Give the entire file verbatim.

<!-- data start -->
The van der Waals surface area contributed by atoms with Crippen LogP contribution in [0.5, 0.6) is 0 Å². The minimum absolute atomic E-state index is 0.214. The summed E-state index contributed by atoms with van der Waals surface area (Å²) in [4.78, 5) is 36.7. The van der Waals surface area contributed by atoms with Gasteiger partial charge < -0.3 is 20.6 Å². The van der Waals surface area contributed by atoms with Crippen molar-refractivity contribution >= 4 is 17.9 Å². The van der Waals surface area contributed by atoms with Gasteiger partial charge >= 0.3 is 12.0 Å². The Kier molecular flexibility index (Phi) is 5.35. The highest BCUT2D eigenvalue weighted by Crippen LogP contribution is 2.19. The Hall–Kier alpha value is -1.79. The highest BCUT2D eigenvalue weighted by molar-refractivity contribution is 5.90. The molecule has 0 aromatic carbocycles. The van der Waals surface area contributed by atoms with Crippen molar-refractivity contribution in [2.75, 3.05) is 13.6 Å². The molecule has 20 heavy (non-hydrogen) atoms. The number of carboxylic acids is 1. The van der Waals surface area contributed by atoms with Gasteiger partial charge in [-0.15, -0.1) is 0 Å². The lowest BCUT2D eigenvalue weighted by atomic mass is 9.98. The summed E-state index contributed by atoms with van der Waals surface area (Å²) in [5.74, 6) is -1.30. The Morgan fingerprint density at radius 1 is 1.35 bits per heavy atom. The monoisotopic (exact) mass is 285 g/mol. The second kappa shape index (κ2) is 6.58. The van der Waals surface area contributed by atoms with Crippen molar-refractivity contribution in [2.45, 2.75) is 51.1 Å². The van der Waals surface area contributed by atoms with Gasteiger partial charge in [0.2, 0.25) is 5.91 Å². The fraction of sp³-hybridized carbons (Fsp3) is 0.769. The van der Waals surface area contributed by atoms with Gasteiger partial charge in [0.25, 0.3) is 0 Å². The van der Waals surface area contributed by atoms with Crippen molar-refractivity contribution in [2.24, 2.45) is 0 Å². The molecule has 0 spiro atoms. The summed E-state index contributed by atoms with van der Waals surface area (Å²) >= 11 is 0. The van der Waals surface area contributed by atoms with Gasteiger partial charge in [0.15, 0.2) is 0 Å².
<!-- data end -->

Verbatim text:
The van der Waals surface area contributed by atoms with Crippen LogP contribution in [0.5, 0.6) is 0 Å². The minimum absolute atomic E-state index is 0.214. The summed E-state index contributed by atoms with van der Waals surface area (Å²) in [4.78, 5) is 36.7. The van der Waals surface area contributed by atoms with Gasteiger partial charge < -0.3 is 20.6 Å². The van der Waals surface area contributed by atoms with Crippen molar-refractivity contribution >= 4 is 17.9 Å². The van der Waals surface area contributed by atoms with Gasteiger partial charge >= 0.3 is 12.0 Å². The Kier molecular flexibility index (Phi) is 5.35. The highest BCUT2D eigenvalue weighted by Crippen LogP contribution is 2.19. The Hall–Kier alpha value is -1.79. The highest BCUT2D eigenvalue weighted by molar-refractivity contribution is 5.90. The molecule has 0 aromatic carbocycles. The van der Waals surface area contributed by atoms with Crippen molar-refractivity contribution in [2.75, 3.05) is 13.6 Å². The molecule has 20 heavy (non-hydrogen) atoms. The number of carboxylic acids is 1. The van der Waals surface area contributed by atoms with Gasteiger partial charge in [-0.15, -0.1) is 0 Å². The lowest BCUT2D eigenvalue weighted by atomic mass is 9.98. The summed E-state index contributed by atoms with van der Waals surface area (Å²) in [5.74, 6) is -1.30. The Morgan fingerprint density at radius 1 is 1.35 bits per heavy atom. The monoisotopic (exact) mass is 285 g/mol. The second kappa shape index (κ2) is 6.58. The van der Waals surface area contributed by atoms with Crippen molar-refractivity contribution in [2.45, 2.75) is 51.1 Å². The van der Waals surface area contributed by atoms with Gasteiger partial charge in [0.2, 0.25) is 5.91 Å². The fraction of sp³-hybridized carbons (Fsp3) is 0.769. The van der Waals surface area contributed by atoms with Gasteiger partial charge in [0.25, 0.3) is 0 Å². The van der Waals surface area contributed by atoms with Crippen molar-refractivity contribution in [2.24, 2.45) is 0 Å². The molecule has 0 spiro atoms. The summed E-state index contributed by atoms with van der Waals surface area (Å²) >= 11 is 0. The van der Waals surface area contributed by atoms with Gasteiger partial charge in [0.15, 0.2) is 0 Å².